Personal and Ubiquitous Computing

, Volume 17, Issue 6, pp 1117–1126 | Cite as

Adaptive manuals as assistive technology to support and train people with acquired brain injury in their daily life activities

  • Javier GómezEmail author
  • Germán Montoro
  • Pablo A. Haya
  • Xavier Alamán
  • Susana Alves
  • Mónica Martínez
Original Article


Assistive technologies and ubiquitous computing can be related since both try to help people in their lives. This common objective motivated us to develop and evaluate a system that puts ubiquitous computing technologies into the rehabilitation process of people with acquired brain injury. Thus, in this paper, we present and evaluate a system that shows adaptive manuals for daily-life activities for people with acquired brain injury. This first evaluation allowed us to validate our approach and also to extract valuable information about these systems as well as environmental factors that may affect the patients.


Acquired brain injury Mobile devices Assistive technology QR codes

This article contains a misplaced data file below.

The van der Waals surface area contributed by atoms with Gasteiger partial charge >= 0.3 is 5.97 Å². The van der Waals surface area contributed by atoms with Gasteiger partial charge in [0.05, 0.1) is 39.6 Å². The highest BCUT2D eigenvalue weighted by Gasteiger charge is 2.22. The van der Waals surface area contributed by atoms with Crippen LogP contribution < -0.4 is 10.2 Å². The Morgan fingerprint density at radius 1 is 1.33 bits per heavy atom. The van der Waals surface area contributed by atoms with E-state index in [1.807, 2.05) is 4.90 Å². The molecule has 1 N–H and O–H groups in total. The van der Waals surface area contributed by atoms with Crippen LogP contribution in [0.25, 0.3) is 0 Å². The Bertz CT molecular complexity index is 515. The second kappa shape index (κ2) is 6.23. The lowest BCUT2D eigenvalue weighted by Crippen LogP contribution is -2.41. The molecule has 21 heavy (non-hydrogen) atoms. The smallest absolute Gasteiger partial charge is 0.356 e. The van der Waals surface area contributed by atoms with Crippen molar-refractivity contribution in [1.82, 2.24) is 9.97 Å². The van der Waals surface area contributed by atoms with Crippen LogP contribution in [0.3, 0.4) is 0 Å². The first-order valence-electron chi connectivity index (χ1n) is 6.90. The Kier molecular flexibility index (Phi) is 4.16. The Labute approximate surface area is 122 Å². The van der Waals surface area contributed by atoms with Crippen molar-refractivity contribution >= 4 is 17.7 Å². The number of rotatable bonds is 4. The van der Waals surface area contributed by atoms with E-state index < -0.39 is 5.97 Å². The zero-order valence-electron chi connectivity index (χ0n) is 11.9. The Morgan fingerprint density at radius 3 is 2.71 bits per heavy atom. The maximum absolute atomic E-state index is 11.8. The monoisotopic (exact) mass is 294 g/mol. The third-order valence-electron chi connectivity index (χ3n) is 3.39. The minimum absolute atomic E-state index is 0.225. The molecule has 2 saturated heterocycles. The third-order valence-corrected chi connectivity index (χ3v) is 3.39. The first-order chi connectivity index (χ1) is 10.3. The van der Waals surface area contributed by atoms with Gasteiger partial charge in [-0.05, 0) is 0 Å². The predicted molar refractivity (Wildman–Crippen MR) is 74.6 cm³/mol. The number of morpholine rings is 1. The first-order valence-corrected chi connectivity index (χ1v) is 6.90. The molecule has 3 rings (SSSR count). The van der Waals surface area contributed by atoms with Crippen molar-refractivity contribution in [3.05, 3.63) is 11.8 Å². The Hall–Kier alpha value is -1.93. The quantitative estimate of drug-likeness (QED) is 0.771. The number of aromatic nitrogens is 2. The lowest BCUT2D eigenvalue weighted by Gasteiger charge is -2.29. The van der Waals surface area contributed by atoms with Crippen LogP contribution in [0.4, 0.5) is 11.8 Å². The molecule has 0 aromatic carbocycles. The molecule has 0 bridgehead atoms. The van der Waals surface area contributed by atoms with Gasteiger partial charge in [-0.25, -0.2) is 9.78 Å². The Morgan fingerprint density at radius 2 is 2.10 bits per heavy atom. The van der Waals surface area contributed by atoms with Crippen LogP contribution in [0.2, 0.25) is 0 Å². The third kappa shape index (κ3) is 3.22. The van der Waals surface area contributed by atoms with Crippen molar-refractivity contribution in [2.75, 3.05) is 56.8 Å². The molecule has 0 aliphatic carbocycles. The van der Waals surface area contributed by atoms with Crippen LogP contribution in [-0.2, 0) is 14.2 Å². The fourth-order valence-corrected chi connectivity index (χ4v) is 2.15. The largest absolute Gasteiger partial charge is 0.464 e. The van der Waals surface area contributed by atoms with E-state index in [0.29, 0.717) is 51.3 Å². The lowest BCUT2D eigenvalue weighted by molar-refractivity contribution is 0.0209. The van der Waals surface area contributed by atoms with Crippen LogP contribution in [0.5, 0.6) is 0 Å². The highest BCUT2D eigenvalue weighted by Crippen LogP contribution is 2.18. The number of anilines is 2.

This work was partially funded by ASIES (Adapting Social & Intelligent Environments to Support people with special needs), Ministerio de Ciencia e Innovación—TIN2010-17344, and e-Madrid (Investigación y desarrollo de tecnologías para el e-learning en la Comunidad de Madrid) S2009/TIC-1650.


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Copyright information

© Springer-Verlag London Limited 2012

Authors and Affiliations

  • Javier Gómez
    • 1
    Email author
  • Germán Montoro
    • 1
  • Pablo A. Haya
    • 2
  • Xavier Alamán
    • 1
  • Susana Alves
    • 3
  • Mónica Martínez
    • 3
  1. 1.Dpto. de Ingeniería InformáticaUniversidad Autónoma de MadridMadridSpain
  2. 2.Instituto de Ingeniería del ConocimientoUniversidad Autónoma de MadridMadridSpain
  3. 3.Centro de Referencia Estatal de Atención al Daño CerebralMadridSpain

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